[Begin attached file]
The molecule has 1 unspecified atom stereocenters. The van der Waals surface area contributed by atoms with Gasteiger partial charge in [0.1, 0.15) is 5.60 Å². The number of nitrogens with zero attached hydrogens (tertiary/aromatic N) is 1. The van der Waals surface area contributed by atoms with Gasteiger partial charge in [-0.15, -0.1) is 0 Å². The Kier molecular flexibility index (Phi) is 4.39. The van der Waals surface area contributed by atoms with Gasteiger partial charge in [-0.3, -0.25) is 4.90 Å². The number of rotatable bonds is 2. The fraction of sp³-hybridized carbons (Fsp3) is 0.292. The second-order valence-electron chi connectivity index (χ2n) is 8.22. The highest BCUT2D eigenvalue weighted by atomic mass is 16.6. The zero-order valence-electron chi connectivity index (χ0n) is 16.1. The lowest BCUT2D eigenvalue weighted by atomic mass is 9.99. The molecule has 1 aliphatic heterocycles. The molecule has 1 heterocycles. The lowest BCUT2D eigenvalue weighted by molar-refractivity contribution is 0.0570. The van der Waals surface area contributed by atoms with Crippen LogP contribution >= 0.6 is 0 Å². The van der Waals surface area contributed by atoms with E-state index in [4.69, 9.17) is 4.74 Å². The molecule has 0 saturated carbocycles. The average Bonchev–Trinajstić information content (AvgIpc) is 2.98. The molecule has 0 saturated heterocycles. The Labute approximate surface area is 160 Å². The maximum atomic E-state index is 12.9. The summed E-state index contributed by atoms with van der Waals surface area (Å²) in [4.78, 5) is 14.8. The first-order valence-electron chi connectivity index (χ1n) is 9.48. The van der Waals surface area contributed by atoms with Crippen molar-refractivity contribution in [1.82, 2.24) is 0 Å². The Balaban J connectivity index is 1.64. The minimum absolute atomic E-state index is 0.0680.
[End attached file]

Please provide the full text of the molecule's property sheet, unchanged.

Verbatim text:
The molecule has 1 unspecified atom stereocenters. The van der Waals surface area contributed by atoms with Gasteiger partial charge in [0.1, 0.15) is 5.60 Å². The number of nitrogens with zero attached hydrogens (tertiary/aromatic N) is 1. The van der Waals surface area contributed by atoms with Gasteiger partial charge in [-0.15, -0.1) is 0 Å². The Kier molecular flexibility index (Phi) is 4.39. The van der Waals surface area contributed by atoms with Gasteiger partial charge in [-0.3, -0.25) is 4.90 Å². The number of rotatable bonds is 2. The fraction of sp³-hybridized carbons (Fsp3) is 0.292. The second-order valence-electron chi connectivity index (χ2n) is 8.22. The highest BCUT2D eigenvalue weighted by atomic mass is 16.6. The zero-order valence-electron chi connectivity index (χ0n) is 16.1. The lowest BCUT2D eigenvalue weighted by atomic mass is 9.99. The molecule has 1 aliphatic heterocycles. The molecule has 1 heterocycles. The lowest BCUT2D eigenvalue weighted by molar-refractivity contribution is 0.0570. The van der Waals surface area contributed by atoms with Crippen LogP contribution >= 0.6 is 0 Å². The van der Waals surface area contributed by atoms with E-state index in [4.69, 9.17) is 4.74 Å². The molecule has 0 saturated carbocycles. The average Bonchev–Trinajstić information content (AvgIpc) is 2.98. The molecule has 0 saturated heterocycles. The Labute approximate surface area is 160 Å². The maximum atomic E-state index is 12.9. The summed E-state index contributed by atoms with van der Waals surface area (Å²) in [4.78, 5) is 14.8. The first-order valence-electron chi connectivity index (χ1n) is 9.48. The van der Waals surface area contributed by atoms with Crippen molar-refractivity contribution in [1.82, 2.24) is 0 Å². The Balaban J connectivity index is 1.64. The minimum absolute atomic E-state index is 0.0680.